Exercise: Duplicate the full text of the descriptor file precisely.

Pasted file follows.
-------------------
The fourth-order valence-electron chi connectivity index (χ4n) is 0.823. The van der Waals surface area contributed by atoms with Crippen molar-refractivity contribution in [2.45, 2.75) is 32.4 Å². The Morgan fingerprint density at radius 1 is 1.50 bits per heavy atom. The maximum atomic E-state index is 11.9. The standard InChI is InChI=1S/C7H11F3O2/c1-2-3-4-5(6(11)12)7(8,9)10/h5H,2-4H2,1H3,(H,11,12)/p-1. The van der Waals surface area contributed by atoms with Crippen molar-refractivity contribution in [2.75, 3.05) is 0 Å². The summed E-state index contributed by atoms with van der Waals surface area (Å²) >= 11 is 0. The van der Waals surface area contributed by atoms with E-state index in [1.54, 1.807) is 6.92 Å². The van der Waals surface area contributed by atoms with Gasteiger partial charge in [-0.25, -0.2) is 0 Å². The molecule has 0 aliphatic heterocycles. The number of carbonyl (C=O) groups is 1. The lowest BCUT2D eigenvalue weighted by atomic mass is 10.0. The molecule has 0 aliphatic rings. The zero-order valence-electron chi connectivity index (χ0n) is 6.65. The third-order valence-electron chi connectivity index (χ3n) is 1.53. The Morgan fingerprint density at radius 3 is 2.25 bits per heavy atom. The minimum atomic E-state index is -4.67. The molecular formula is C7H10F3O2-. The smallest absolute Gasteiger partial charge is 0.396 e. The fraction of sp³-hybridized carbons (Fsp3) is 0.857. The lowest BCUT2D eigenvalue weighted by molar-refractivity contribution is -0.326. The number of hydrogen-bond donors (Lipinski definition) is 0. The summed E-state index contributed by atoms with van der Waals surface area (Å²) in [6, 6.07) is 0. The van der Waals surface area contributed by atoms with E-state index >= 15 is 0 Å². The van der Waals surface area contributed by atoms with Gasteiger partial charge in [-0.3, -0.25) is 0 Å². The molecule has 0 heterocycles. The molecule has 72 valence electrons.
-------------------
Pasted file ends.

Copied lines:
The fourth-order valence-electron chi connectivity index (χ4n) is 0.823. The van der Waals surface area contributed by atoms with Crippen molar-refractivity contribution in [2.45, 2.75) is 32.4 Å². The Morgan fingerprint density at radius 1 is 1.50 bits per heavy atom. The maximum atomic E-state index is 11.9. The standard InChI is InChI=1S/C7H11F3O2/c1-2-3-4-5(6(11)12)7(8,9)10/h5H,2-4H2,1H3,(H,11,12)/p-1. The van der Waals surface area contributed by atoms with Crippen molar-refractivity contribution in [2.75, 3.05) is 0 Å². The summed E-state index contributed by atoms with van der Waals surface area (Å²) >= 11 is 0. The van der Waals surface area contributed by atoms with E-state index in [1.54, 1.807) is 6.92 Å². The van der Waals surface area contributed by atoms with Gasteiger partial charge in [-0.25, -0.2) is 0 Å². The molecule has 0 aliphatic heterocycles. The number of carbonyl (C=O) groups is 1. The lowest BCUT2D eigenvalue weighted by atomic mass is 10.0. The molecule has 0 aliphatic rings. The zero-order valence-electron chi connectivity index (χ0n) is 6.65. The third-order valence-electron chi connectivity index (χ3n) is 1.53. The Morgan fingerprint density at radius 3 is 2.25 bits per heavy atom. The minimum atomic E-state index is -4.67. The molecular formula is C7H10F3O2-. The smallest absolute Gasteiger partial charge is 0.396 e. The fraction of sp³-hybridized carbons (Fsp3) is 0.857. The lowest BCUT2D eigenvalue weighted by molar-refractivity contribution is -0.326. The number of hydrogen-bond donors (Lipinski definition) is 0. The summed E-state index contributed by atoms with van der Waals surface area (Å²) in [6, 6.07) is 0. The van der Waals surface area contributed by atoms with E-state index >= 15 is 0 Å². The van der Waals surface area contributed by atoms with Gasteiger partial charge in [-0.3, -0.25) is 0 Å². The molecule has 0 heterocycles. The molecule has 72 valence electrons.